By Steve Crum
HAS IT REALLY BEEN nearly 22 years since "SPANKY" McFARLAND spoke to a packed house of 1,000+ students and faculty members at J.C. Harmon High School in Kansas City, Kansas? Sure enough. It was mid-morning on Monday, Sept. 12, 1988, when I introduced Spanky at a special assembly in the auditorium. (I was teaching journalism, mass media and English at Harmon then.)
Earlier that morning, I had driven to the Doubletree Hotel in Overland Park to pick up Spanky, along with his golf clubs and luggage. He was in town as one of the celebrity players at the Peter Marshall (The Hollywood Squares) Celebrity Golf Tournament in K.C. Spank was drinking a cup of coffee, and waiting on the hotel sidewalk when I drove up.
On the drive to Harmon, Spanky complimented me on my safe driving in between talking about Alfalfa, his growing up in Texas, fellow "Rascal" Scotty Beckett, and show business in general. Regarding his memory of Scotty Becket, with whom he was paired in numerous Our Gang shorts, Spanky said, "Oh God, Scotty Beckett. Poor, poor Scotty. What a sad story. What a talent. So sad. He left us far too soon." (Beckett had a relatively brief but illustrious career in film, radio and TV, but died at age 38 in a nursing home. Drugs, alcohol, martial problems and depression factored into his tragic circumstances.)
So Spanky introduced clips (on 16mm) of vintage Our Gang/Little Rascals to an appreciative audience. At that time, the students were very aware of Spanky, Alfalfa, Buckwheat, Darla and the gang thanks to repeated showings on TV. Spanky talked and fielded questions about himself and other cast members for an hour. Then he was off to do likewise at Eisenhower. (Jim then drove him to the airport so Spanky could fly home.) He received $500 for each gig; students paid $1-$2 per admittance. Both Spanky and our schools profited. It was absolutely a very cool experience. Before the show, I introduced Spanky to the principal and his secretaries. All were thrilled.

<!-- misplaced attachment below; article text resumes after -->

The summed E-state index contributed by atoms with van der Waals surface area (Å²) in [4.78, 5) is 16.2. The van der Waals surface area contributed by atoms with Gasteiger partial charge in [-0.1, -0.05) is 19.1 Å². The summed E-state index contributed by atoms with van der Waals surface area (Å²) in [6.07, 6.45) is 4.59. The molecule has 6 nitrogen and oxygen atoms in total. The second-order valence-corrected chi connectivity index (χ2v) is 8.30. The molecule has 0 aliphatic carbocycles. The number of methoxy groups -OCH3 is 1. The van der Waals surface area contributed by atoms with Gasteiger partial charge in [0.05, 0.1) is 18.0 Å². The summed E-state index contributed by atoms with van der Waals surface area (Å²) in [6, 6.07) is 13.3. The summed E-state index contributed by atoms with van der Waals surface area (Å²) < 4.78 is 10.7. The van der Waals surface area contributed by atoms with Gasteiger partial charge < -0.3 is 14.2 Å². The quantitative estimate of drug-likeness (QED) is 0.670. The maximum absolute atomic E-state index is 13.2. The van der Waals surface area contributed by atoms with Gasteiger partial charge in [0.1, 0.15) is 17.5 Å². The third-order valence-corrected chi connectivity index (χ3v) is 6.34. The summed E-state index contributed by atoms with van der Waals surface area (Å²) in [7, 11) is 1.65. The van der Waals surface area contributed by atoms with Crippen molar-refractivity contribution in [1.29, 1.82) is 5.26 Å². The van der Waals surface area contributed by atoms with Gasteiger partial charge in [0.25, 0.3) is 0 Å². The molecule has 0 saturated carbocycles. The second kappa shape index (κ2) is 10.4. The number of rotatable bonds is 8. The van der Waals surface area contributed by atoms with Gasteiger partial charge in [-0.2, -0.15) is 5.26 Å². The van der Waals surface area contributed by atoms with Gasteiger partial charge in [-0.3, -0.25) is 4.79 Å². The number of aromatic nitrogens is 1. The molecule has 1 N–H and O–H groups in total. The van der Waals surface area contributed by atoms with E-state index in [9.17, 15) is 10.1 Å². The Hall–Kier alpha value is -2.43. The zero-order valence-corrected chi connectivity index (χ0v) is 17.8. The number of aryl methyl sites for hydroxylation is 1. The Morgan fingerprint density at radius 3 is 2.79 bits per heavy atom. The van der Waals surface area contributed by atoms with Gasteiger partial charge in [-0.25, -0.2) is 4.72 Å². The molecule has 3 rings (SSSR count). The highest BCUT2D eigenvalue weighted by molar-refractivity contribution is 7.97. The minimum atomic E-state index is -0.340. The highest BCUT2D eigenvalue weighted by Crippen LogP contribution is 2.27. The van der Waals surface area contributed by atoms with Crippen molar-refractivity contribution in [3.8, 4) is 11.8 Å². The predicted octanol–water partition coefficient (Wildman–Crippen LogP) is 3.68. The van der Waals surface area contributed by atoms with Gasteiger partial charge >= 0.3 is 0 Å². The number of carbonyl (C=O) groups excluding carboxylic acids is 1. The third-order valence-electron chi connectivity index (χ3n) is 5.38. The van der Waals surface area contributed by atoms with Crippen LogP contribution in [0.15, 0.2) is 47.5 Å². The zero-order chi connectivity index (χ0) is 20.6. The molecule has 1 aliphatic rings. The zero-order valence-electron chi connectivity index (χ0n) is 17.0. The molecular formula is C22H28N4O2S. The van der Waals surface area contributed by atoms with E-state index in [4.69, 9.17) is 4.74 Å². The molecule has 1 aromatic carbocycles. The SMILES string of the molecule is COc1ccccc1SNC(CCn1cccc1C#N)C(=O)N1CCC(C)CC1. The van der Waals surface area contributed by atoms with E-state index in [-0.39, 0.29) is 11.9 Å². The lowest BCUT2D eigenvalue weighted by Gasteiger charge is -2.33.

After 95 film shorts, Spanky retired in 1942. Typecast forever, and always looking very much like he always did in movies--thanks in part to his shortness, Spanky could not get work in Hollywood. He worked at various businesses, finding success as National Sales Director of Philco-Ford in Texas. For a time, he hosted a local kids' TV show (featuring Little Rascals movies) in Texas, and participated in celebrity golf tournaments (as well as his own). On June 30, 1993, Spanky died of a heart attack at age 64 in Grapevine, Texas. The more recent photo of Spanky was taken at the Harmon assembly in 1988. [from Steve Crum's showbiz memorabilia collection]